Adjustable Gastric Band
The Adjustable Gastric Band, often simply called the “band”, involves an inflatable band that is placed around the upper portion of the stomach, creating a small stomach pouch above the band, and the rest of the stomach below the band. The common explanation of how this device works is that with the smaller stomach pouch, eating just a small amount of food will satisfy hunger and promote satiety. The feeling of fullness depends upon the size of the opening between the pouch and the remainder of the stomach created by the band. The size of the stomach opening can be adjusted by filling the band with sterile saline, which is injected through a port placed under the skin. Reducing the size of the opening is done slowly over time with repeated adjustments or “fills.” The notion that the band is a restrictive procedure (works by restricting how much food can be consumed per meal and by restricting the emptying of the food through the band) has been challenged by studies that show the food passes rather quickly through the band, and that absence of hunger or feeling of being satisfied was not related to food remaining in the pouch above the band. What is known is that there is no malabsorption; the food is digested and absorbed normally.
The clinical impact of the band seems to be that it reduces hunger, which helps the patients to decrease the number of calories that are consumed.
Biliopancreatic Diversion with Duodenal Switch (BPD/DS) Gastric Bypass
The Biliopancreatic Diversion with Duodenal Switch (BPD/DS) is a two-step procedure. First, a smaller, tubular stomach pouch is created by removing a portion of the stomach, then, a large portion of the small intestine is bypassed. The duodenum is divided just past the outlet of the stomach. A segment of the distal small intestine is then brought up and connected to the outlet of the newly created stomach, so that when the patient eats, the food goes through a newly created tubular stomach pouch and empties directly into the last segment of the small intestine. Roughly three-fourths of the small intestine is bypassed by the food stream. The bypassed small intestine, which carries the bile and pancreatic enzymes that are necessary for the breakdown and absorption of protein and fat, is reconnected to the last portion of the small intestine so that they can eventually mix with the food stream. Similar to the other surgeries described above, the BPD/DS first helps to reduce the amount of food that is consumed; however, over time this effect lessens and patients are able to eventually consume near “normal” amounts of food. Unlike the other procedures, there is a significant amount of small bowel that is bypassed by the food stream.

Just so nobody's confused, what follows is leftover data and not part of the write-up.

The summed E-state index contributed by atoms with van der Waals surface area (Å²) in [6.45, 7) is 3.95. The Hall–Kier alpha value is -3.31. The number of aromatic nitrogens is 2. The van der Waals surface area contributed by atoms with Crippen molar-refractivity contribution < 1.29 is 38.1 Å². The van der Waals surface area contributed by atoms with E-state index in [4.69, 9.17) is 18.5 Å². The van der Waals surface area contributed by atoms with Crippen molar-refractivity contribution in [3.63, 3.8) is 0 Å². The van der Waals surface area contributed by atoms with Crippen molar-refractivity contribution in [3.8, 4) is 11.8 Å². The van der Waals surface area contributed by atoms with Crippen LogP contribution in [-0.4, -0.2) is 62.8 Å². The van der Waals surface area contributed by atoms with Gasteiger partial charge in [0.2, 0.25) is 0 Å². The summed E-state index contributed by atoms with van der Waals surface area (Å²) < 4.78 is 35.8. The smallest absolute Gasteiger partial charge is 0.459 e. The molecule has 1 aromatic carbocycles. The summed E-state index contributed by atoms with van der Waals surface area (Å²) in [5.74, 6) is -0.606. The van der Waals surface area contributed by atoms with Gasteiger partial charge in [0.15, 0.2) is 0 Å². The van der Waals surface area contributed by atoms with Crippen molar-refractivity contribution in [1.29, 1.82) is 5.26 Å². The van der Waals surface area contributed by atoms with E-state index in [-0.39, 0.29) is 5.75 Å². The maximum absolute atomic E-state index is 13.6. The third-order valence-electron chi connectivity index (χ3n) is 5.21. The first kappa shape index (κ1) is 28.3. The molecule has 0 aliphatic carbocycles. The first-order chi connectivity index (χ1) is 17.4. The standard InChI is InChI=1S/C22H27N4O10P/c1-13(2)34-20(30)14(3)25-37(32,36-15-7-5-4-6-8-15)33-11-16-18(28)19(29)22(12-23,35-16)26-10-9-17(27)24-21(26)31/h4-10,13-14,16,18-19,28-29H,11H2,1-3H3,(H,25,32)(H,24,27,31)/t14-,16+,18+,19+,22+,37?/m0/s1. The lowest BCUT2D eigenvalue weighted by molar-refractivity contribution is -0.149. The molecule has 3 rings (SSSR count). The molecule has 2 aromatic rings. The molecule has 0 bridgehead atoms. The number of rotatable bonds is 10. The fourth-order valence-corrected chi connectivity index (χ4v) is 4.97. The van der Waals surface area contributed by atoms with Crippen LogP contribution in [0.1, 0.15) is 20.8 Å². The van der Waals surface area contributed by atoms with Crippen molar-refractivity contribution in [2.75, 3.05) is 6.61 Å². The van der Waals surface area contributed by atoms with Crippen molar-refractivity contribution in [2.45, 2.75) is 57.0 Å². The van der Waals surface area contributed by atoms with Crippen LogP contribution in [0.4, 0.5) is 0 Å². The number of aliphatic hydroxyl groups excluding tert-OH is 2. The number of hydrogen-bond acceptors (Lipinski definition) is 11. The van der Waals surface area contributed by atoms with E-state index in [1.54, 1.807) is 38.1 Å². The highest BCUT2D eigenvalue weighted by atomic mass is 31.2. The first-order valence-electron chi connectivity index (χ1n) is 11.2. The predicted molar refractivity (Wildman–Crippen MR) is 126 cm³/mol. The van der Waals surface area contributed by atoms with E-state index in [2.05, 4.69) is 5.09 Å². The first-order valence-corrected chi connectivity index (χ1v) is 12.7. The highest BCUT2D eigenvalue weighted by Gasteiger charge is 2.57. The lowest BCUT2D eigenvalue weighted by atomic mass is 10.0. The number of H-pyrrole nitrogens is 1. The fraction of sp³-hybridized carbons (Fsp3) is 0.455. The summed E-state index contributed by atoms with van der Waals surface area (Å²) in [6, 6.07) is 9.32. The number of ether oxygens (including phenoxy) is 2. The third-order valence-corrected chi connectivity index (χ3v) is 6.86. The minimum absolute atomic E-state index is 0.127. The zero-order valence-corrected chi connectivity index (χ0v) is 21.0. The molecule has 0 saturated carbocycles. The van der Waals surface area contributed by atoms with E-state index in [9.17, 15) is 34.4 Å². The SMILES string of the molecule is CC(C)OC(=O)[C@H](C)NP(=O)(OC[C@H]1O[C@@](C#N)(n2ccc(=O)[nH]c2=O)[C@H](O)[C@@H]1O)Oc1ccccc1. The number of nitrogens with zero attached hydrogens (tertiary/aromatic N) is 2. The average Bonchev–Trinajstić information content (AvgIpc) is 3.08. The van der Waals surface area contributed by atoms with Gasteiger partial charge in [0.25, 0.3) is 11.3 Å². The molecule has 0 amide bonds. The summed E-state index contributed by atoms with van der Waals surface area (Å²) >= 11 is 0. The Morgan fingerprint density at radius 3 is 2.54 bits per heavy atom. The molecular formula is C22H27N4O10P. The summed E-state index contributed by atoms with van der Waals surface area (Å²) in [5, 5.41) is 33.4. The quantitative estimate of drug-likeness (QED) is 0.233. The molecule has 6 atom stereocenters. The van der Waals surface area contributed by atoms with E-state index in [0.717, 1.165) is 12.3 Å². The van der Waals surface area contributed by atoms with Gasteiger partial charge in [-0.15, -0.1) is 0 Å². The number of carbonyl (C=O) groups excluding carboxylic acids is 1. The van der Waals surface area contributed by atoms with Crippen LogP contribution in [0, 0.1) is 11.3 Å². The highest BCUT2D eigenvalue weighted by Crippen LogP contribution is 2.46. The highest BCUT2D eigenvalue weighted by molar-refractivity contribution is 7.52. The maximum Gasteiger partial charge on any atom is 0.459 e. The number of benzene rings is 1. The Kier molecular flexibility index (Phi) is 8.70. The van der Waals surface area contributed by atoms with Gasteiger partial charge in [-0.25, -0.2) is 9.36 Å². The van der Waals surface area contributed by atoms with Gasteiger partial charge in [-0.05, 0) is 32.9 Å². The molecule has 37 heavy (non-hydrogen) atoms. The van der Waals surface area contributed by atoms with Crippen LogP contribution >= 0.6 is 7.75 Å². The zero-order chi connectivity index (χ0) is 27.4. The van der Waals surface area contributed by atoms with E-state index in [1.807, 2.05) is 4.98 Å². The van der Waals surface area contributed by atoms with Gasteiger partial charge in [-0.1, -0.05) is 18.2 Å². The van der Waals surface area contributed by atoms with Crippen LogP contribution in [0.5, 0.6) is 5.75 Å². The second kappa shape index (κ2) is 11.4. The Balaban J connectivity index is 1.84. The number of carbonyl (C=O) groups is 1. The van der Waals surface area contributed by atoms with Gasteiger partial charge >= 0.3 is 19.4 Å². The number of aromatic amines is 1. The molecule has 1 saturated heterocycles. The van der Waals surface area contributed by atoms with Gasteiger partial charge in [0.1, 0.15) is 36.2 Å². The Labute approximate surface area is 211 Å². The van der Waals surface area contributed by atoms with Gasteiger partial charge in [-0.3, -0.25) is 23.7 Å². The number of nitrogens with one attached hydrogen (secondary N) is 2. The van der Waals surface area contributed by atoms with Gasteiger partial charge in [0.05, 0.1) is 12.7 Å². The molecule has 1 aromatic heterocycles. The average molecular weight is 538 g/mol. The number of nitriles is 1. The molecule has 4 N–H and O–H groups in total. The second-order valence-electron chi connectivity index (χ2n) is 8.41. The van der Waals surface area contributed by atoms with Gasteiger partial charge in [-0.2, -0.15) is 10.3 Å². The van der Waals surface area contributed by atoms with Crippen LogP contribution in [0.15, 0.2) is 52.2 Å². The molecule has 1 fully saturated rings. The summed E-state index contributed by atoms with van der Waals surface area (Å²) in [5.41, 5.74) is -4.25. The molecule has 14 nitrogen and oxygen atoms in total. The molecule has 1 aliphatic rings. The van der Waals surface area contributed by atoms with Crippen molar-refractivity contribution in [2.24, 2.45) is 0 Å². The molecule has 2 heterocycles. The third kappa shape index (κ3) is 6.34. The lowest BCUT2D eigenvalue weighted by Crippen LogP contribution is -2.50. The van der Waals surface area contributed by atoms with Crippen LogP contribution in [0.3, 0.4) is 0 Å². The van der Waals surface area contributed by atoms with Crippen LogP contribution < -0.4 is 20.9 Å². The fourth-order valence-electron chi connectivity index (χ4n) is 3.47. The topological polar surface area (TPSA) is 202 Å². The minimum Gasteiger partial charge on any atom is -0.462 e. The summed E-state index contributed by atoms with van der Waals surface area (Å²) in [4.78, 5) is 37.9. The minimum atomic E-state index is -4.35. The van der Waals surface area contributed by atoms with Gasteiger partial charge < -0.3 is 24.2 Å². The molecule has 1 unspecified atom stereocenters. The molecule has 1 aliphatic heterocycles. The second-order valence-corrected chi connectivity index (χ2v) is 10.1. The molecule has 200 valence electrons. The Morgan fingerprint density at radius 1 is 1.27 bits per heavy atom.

Additionally, the food does not mix with the bile and pancreatic enzymes until very far down the small intestine. This results in a significant decrease in the absorption of calories and nutrients (particularly protein and fat) as well as nutrients and fat-soluble vitamins. Lastly, the BPD/DS, similar to the gastric bypass and sleeve gastrectomy, affects guts hormones in a manner that impacts hunger and satiety as well as blood sugar control. The BPD/DS is considered to be the most effective surgery for the treatment of diabetes among the procedures described here.